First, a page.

What Is Return on Investment (ROI)?

Quick Answer

Return on investment (ROI) compares an investment’s benefits to its costs. You can compare the ROI of different investments, such as stocks or a house, to preview potential outcomes.

A person wearing a blue shirt is counting fifty dollar bills on the table.

Return on investment (ROI) is a calculation that compares an investment's benefits to its costs and shows the earnings you may be able to expect in the future.

When you're considering an investment—buying a house, for example, or opening a brokerage account so you can invest in stocks—ROI can help you identify likely gains while understanding potential disadvantages. You can compare the ROI of your particular investment to the historical average and consider whether to move forward. You can also compare the ROI of different investments, such as riskier or safer assets, to preview potential outcomes.

Here's what to know about ROI as an investor.

How to Calculate ROI

ROI is a prediction of the likely earnings you'll receive upon making an investment, presented as a percentage of how much it costs. It's calculated using net investment gain, or the current value of an investment minus its original cost.

Use this formula to find the ROI of a particular asset or venture:



Net investment gain

Cost of investment



Here's a simple example. Imagine you'd like to buy Apple stock. One share costs $178.96 as of March 30, 2022, and analysts predict the stock price will hit $193.50 per share in the next 12 months.

If you buy 10 shares of Apple stock today, you'll pay about $1,790. But you stand to earn $1,935 if you sell them one year from now—which is a net investment gain of $145 (subtract $1,790 from $1,935). Using our basic formula, you'd divide $145 by $1,790. Expressed as a percentage, buying Apple stock has an ROI of 8.1% if you buy it now and sell it in one year.

But there are a lot of factors that this simple expression of ROI doesn't consider: how your returns could be affected by taxes, the impact of inflation, the amount of risk involved in the investment and annualized ROI if you hold the stock for longer than a year. More on that below.

Invest Your Money Smarter

Browse Top Brokerages

How to Use ROI

ROI matters because it gives investors generalized insight into how rewarding an investment might be down the line. ROI is especially useful when you compare it across investments with the historical average returns of an investment and to the returns you've seen or might see in your overall portfolio.

For example, you might use ROI to consider whether you should buy an investment property. Maybe you'd like to buy a condo and rent it out. Calculate your ROI first by identifying the costs to maintain the property per year and your out-of-pocket expenses to buy the property, and subtracting that total from your likely annual rental earnings. You'll be able to decide whether to buy a condo as an investment, wait it out or choose another opportunity.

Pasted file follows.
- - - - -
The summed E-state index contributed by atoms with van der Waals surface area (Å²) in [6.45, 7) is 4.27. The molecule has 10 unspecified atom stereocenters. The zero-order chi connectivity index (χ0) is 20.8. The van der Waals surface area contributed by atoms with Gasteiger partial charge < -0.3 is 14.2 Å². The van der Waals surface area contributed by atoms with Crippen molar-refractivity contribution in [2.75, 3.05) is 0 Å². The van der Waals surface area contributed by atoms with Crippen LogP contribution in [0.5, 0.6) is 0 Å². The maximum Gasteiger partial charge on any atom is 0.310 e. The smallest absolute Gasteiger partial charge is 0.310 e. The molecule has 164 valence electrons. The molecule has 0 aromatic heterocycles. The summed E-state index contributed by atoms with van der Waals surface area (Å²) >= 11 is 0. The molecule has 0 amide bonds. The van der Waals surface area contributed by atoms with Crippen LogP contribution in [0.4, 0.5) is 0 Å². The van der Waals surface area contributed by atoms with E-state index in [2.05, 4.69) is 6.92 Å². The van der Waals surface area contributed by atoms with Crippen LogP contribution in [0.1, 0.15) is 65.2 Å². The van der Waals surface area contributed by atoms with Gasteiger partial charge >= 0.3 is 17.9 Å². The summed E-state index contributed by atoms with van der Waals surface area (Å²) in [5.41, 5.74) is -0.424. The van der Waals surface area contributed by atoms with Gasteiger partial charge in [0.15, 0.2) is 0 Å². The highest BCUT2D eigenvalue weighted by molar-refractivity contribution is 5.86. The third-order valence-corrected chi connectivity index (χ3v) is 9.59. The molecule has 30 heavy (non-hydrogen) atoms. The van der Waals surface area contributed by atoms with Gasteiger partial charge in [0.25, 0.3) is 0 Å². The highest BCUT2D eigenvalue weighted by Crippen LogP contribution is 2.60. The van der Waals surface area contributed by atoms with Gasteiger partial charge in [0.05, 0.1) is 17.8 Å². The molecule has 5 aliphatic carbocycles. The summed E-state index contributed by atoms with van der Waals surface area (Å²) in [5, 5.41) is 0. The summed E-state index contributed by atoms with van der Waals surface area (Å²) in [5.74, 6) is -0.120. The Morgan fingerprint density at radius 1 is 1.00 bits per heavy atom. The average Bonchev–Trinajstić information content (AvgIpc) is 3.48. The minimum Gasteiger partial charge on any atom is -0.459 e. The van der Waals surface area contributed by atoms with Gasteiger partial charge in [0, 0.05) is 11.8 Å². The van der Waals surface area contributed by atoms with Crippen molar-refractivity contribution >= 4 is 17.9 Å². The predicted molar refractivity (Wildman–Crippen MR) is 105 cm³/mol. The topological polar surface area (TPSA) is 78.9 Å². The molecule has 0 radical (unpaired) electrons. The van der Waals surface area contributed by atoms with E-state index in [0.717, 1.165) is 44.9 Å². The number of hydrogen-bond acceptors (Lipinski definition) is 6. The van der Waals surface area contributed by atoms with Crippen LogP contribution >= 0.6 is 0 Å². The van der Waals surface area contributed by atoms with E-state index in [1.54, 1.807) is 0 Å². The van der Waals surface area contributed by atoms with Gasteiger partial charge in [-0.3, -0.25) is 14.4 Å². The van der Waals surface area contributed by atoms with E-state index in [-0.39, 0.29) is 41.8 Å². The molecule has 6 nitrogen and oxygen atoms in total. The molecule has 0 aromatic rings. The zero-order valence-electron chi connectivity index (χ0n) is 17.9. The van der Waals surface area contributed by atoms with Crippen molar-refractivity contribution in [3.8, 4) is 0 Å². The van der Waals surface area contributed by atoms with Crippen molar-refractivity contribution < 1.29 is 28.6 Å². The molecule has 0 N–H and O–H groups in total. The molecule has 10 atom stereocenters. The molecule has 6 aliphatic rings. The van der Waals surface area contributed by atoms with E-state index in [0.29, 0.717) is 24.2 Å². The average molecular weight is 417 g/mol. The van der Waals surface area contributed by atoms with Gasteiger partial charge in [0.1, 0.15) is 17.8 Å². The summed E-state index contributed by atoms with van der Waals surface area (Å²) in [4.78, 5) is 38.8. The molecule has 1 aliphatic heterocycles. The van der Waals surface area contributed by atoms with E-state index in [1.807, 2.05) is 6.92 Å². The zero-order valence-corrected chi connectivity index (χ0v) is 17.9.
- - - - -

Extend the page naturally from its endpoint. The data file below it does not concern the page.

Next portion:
What Is a Good ROI?

A good ROI depends on the type of investment you're considering, your risk tolerance and the amount of time you'll allow the investment's earnings to grow. But there are benchmarks you can use to determine where your ROI lies compared to the average.

The S&P 500—a U.S. stock market index that tracks 500 large companies—has seen average annualized returns of about 10% since its inception in the early 1920s. If you're considering investing in stocks, you may decide that an average return higher than 10% per year is a good ROI, and anything less than that is a poor ROI. But this will change depending on the type of asset you're choosing.

If you have a lower risk tolerance, for example, you may choose to invest in assets that have a lower ROI but come with less of a chance that you'll lose money over time. Bonds, for example, had an annualized ROI of 4.8% from 2001 to 2020, according to J.P. Morgan. But bonds, unlike stocks, may come with a fixed interest rate, which means you can count on a predictable return. So you may earn less over time, but you'll avoid exposure to stock market volatility.

Lower-ROI assets are part of a balanced, diversified portfolio no matter your risk tolerance, since they can help your investment strategy ride out wild swings in the market.

How (and Why) to Calculate Annualized ROI

The basic ROI formula doesn't allow you to factor time into the calculation. Annualized ROI, in contrast, lets you figure out an investment's earnings or losses over a one-year period. That's important so that you can accurately compare the performance of your assets and determine the relative strength of their ROI.

The annualized ROI formula is more complex than the basic formula:

Annual ROI Formula

Let's say you ended up investing in Apple stocks, and five years after buying 10 shares, each share was worth $250. You paid $1,790 initially, and you'll sell the shares for $2,500 total. That's a gain of $710. To find the annualized ROI of your investment, you'd use the formula:

Annual ROI Example

The final annualized ROI would be 6.9%. The basic ROI would be about 40%, but that doesn't as easily help you compare the ROI of this investment with, say, bonds or another stock over time.

Considering ROI When Making Financial Decisions

ROI is an essential contributor to your understanding of your investment options. But it's important not to let it dictate every decision you make.

A portfolio with a mix of high-risk and low-risk investments, rather than one that focuses exclusively on high-ROI investments, is likely to withstand market volatility, according to a recent analysis by J.P. Morgan. History shows a diversified portfolio won't fall as low in value as, and will recover faster than, a stocks-only portfolio—making both low-ROI and high-ROI investments worth your time to consider.